By Joseph Sunde
In some ways, we’ve come to overly ignore, downplay, or disregard contracts. Across the world, we see grandmaster politicians and planners imposing various “solutions” with the flicks of their wands, paying little attention to core features like trust and respect for property rights. Here in America, our government is increasingly bent on diluting or subverting our most fundamental agreements, whether between husband and wife or foreclosed Billy and his bank.
In other ways, however, we are excessively contract-minded, particularly when it enables us to slack off or lead predictable, controllable lives. We want guarantees to ensure the maximum reward for minimum work. We want legislation that protects our jobs and locks in our wages and retirement. We want to put in our 40, return to our couches, grab one from the cooler, and say, “that’s that.” We want to give our effort insofar as we receive our due, insulating ourselves from risk, sacrifice, and discomfort wherever possible.
But while contracts themselves do play an important role in ordering our affairs, we mustn’t forget that they only take us so far. Surely we need to establish some minimums in our commitment-making, but that needn’t mean that minimum-mindedness should overwhelm our actions and imaginations.
As for how we might reach beyond these attitudes, the answer is quite simply love, a solution that may sound flimsy and unrealistic, but which, in it’s purest form has a remarkable tendency to break down line-item legalisms and self-centeredness. As economist Jennifer Roback Morse argues throughout her book, Love & Economics, love “holds society together,” and does so precisely by pushing us beyond our pseudo-rationalistic calculus — on toward deeper and healthier human relationships and a more flourishing society, in turn.
Although love plays a key role across all areas — business, art, education, politics — Morse takes her basic lesson from the family, which by its very nature fights against a contractual mindset. “Familial relationships are not coercive in the usual sense, nor are they voluntary in the usual sense,” argues Morse. Marriage, for instance, may be “contractual” in certain ways, but it is much better described as a “partnership” — one filled with what Morse calls “radical uncertainty.” “Will we both remain healthy?” she asks. “Will we both continue to be employed at our current level of income and status? Will our needs change in ways we cannot fully predict?”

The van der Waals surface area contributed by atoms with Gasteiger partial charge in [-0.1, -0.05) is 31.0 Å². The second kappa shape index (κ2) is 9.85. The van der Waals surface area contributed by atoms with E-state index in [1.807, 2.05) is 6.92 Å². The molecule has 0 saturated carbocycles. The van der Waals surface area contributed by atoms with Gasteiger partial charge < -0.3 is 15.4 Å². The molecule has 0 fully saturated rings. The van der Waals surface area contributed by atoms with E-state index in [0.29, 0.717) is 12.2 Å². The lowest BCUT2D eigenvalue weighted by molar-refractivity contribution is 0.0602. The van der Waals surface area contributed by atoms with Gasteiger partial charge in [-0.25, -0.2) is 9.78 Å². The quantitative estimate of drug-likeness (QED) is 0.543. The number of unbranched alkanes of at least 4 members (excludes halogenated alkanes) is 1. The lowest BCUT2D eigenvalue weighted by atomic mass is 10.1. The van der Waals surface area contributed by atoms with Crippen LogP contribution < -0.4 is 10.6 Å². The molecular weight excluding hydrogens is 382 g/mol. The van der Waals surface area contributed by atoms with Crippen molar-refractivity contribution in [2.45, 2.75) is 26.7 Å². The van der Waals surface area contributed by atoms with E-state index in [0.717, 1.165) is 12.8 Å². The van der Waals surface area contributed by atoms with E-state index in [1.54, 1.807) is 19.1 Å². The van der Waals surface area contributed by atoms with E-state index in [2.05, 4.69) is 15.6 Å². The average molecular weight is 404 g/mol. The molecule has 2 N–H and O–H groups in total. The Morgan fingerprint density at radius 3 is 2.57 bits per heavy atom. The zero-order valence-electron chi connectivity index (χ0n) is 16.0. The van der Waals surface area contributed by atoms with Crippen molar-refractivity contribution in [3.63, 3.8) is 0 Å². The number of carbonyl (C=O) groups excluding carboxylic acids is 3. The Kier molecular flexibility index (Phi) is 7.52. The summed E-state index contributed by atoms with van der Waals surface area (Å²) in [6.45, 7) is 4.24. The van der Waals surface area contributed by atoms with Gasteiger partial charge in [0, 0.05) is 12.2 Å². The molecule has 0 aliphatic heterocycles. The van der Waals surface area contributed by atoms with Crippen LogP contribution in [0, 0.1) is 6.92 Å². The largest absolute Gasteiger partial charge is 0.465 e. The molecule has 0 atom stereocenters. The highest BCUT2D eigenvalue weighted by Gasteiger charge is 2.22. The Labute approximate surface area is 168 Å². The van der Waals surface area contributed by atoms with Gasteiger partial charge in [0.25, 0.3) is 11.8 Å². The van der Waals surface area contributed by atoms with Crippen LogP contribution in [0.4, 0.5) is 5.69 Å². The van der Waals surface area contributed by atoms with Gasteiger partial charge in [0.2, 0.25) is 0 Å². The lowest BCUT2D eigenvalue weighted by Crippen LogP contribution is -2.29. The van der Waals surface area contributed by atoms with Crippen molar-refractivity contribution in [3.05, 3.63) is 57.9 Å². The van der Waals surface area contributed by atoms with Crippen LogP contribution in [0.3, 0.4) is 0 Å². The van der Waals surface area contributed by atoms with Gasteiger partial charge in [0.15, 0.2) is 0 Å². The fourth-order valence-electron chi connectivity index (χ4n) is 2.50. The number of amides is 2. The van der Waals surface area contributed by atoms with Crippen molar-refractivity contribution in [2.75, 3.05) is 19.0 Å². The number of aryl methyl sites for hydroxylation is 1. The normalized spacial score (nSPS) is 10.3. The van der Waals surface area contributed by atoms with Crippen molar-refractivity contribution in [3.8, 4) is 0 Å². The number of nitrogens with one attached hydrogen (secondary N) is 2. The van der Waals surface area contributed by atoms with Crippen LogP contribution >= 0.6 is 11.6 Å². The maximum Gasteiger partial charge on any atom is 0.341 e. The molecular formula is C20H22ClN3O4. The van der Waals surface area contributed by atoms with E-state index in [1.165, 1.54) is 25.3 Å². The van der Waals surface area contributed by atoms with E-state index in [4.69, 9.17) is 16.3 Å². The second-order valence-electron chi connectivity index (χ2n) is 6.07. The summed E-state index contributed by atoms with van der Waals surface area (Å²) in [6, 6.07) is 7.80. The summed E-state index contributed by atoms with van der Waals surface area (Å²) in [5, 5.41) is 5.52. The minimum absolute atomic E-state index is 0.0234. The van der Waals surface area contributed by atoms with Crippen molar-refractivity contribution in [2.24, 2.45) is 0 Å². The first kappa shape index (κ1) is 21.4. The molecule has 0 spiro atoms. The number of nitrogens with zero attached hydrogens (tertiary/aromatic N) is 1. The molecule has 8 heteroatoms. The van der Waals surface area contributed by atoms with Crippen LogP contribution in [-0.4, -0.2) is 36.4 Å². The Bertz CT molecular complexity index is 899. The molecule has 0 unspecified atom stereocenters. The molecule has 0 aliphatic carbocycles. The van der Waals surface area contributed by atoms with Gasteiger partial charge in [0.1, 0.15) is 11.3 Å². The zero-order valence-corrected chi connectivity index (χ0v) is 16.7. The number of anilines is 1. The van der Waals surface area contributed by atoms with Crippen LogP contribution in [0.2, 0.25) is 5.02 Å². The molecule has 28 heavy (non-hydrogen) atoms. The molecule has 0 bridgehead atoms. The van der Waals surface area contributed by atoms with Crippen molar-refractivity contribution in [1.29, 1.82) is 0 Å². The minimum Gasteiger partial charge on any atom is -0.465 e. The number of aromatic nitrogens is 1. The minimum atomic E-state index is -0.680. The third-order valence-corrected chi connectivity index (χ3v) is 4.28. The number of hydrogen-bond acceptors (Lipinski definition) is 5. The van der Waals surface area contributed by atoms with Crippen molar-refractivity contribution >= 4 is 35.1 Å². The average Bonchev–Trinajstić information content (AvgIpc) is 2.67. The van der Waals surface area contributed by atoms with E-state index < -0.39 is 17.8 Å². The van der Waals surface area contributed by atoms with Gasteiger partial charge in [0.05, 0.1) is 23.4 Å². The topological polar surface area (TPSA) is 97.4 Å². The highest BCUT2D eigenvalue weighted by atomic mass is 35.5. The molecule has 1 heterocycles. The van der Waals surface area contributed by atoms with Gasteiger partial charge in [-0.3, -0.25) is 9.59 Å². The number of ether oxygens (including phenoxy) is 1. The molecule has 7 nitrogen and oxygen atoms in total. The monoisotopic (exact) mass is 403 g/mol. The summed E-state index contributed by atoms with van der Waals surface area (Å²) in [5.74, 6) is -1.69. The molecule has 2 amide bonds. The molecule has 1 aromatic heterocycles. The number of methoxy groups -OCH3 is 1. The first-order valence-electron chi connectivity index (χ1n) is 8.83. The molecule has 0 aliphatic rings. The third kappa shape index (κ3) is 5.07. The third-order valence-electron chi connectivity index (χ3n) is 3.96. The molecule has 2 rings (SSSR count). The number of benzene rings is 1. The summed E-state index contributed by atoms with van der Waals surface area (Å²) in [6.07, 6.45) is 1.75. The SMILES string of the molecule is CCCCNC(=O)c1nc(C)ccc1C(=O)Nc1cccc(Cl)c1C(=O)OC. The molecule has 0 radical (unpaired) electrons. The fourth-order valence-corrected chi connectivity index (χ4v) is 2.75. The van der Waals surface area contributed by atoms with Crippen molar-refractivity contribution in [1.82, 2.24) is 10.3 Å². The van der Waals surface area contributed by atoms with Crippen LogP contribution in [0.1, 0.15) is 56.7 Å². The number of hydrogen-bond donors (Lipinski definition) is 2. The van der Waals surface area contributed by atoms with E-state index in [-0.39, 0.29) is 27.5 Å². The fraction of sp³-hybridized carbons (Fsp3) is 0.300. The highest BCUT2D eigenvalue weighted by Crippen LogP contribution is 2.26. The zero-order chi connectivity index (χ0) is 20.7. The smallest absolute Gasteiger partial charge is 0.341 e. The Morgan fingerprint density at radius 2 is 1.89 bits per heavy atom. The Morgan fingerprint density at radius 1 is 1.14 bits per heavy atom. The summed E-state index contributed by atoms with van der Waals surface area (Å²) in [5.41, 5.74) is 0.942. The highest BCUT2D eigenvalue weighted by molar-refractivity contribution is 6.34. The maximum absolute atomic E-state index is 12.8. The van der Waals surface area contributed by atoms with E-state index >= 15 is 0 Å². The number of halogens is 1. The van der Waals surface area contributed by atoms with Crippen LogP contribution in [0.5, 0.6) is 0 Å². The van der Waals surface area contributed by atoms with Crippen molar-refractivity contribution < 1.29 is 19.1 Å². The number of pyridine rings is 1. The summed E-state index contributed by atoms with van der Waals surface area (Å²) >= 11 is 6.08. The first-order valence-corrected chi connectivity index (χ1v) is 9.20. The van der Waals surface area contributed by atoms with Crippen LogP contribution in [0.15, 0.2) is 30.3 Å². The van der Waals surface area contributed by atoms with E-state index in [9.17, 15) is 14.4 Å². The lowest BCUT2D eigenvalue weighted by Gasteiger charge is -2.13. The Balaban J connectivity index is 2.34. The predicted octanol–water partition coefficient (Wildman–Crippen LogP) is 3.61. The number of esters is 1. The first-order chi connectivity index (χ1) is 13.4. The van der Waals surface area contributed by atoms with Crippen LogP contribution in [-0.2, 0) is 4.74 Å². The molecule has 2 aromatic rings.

At the most superficial level, a marriage is the sharing of a household by two adults and usually involves exclusive sexual rights. But at a deeper level marriage involves something much more. A successful marriage requires the complete gift of the self to the other person. It is not reasonable to give of the self at the same level unless there is a complete commitment. These are the elements of marriage: commitment and self-giving to another person.
Taken together, marriage and children aptly illuminate this model:
Partnerships feature ongoing, joint decision making during the life of the relationship. In purely contractual relationships by contrast, the parties negotiate most, if not all, of the significant decisions prior to entering into the contract. In a partnership, the partners share responsibilities, decision-making, and risks…
…In a partnership, both partners have enough at stake in the relationship that they have an incentive to do all the unstated but necessary things that can be known on the spot and in the moment. The contract is neither the end of the relationship nor the method for how the parties relate to one another.
Showing how this applies elsewhere, and (hopefully) prodding us to set our sights on our own respective spheres, Morse examines partnership dynamic in business:
The employer-employee relationship is more productive when people can move beyond a purely contractual arrangement. The combination of collective bargaining, large bureaucratic workplaces, and federal legislation has created the need for ever more detailed job descriptions. These detailed specifications of labor contracts in many cases disrupt the vitality of the workplace. “It is not in my job description” is an excuse to do the minimum necessary. In this context, the attitude engendered by a contractual mentality is one of minimal compliance rather than maximal cooperation. The attempt to specify every detail of a person’s responsibilities destroys the spontaneity and the sense of partnership and teamwork.
When relationships are formed, trust is cultivated, service is poured out, and ideas are shared openly and freely, God has additional room to guide these “little platoons” and associations in cultivating communities and society. Once we partner with others not for our own benefit, but out of deep and authentic love for neighbor and God, we open ourselves to risk, but also to new communities, new ideas and innovations, and the type of whole-scale prosperity that’s found through exchange and collaboration with our fellow co-creators.
In all of our relationships and engagements, whether in serving our spouses, children, neighbors, friends, bosses, employees, clients, customers, churches, etc., let’s stop simply “putting in our 40” and start striving for more than the minimum.
Reach beyond the contract. Or, as Morse writes elsewhere: “Live with abandon, not obligation.”
Originally published at the Acton PowerBlog
Photo credit: John de Jager